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FAQ’s

What is carbon sequestration?

Carbon sequestration describes the process in which carbon dioxide (CO₂) is removed from the atmosphere and subsequently stored through biological, chemical, or physical processes.

How do trees sequester carbon?

In the case of woodland creation, trees use solar energy to convert CO₂ and water into carbohydrates and oxygen through photosynthesis. These carbohydrates form the building blocks for the biomass of the tree and, therefore, the storage of carbon.

Do trees emit carbon?

One often forgotten caveat is that trees not only photosynthesise but respire also. Through this process, trees convert some of these carbohydrates and oxygen back into CO₂, water, and energy.

As trees grow, the process of photosynthesis dominates that of respiration, sequestering carbon. Once they reach maturity, however, these processes are pretty much in equilibrium. Subsequently, the trees are emitting as much CO₂ as they are sequestering.

What is a carbon sink?

A carbon sink is any reservoir that absorbs more carbon than it releases.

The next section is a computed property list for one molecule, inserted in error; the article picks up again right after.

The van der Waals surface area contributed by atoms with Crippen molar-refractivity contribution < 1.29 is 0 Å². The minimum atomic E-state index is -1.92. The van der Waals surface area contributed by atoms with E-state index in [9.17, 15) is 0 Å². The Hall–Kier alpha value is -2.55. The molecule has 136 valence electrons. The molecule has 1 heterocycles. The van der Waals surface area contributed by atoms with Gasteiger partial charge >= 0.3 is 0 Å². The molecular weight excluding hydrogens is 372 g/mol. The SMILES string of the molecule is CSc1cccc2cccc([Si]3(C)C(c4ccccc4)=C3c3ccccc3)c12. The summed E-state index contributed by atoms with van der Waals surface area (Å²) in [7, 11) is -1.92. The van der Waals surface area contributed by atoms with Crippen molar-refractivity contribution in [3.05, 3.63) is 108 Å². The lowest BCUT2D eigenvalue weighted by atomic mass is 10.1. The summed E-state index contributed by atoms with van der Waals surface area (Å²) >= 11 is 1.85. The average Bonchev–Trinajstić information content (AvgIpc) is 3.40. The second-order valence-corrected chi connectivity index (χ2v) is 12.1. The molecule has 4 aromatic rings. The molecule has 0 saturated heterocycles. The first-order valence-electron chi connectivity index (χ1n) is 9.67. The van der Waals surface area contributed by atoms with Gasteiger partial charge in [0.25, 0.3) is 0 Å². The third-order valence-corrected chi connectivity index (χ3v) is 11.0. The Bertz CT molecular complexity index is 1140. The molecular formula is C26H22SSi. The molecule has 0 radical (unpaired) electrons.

What is a carbon source?

A carbon source releases more carbon than it absorbs.

What is a carbon store?

A carbon store/stock maintains a constant amount of carbon.

What is a Pending Issuance Unit (PIU)?

A Pending Issuance Unit (PIU) is a ‘promise to deliver’ a Woodland Carbon Unit in the future. For more information visit CarbonStore’s ‘Carbon Units Explained‘ page

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Pending Issuance Unit: A promise to deliver a Woodland Carbon Unit during a given period, based on the trees’ predicted growth Woodland Carbon Unit: A ton of carbon dioxide which has been sequestered in a scheme verified under the Woodland Carbon Code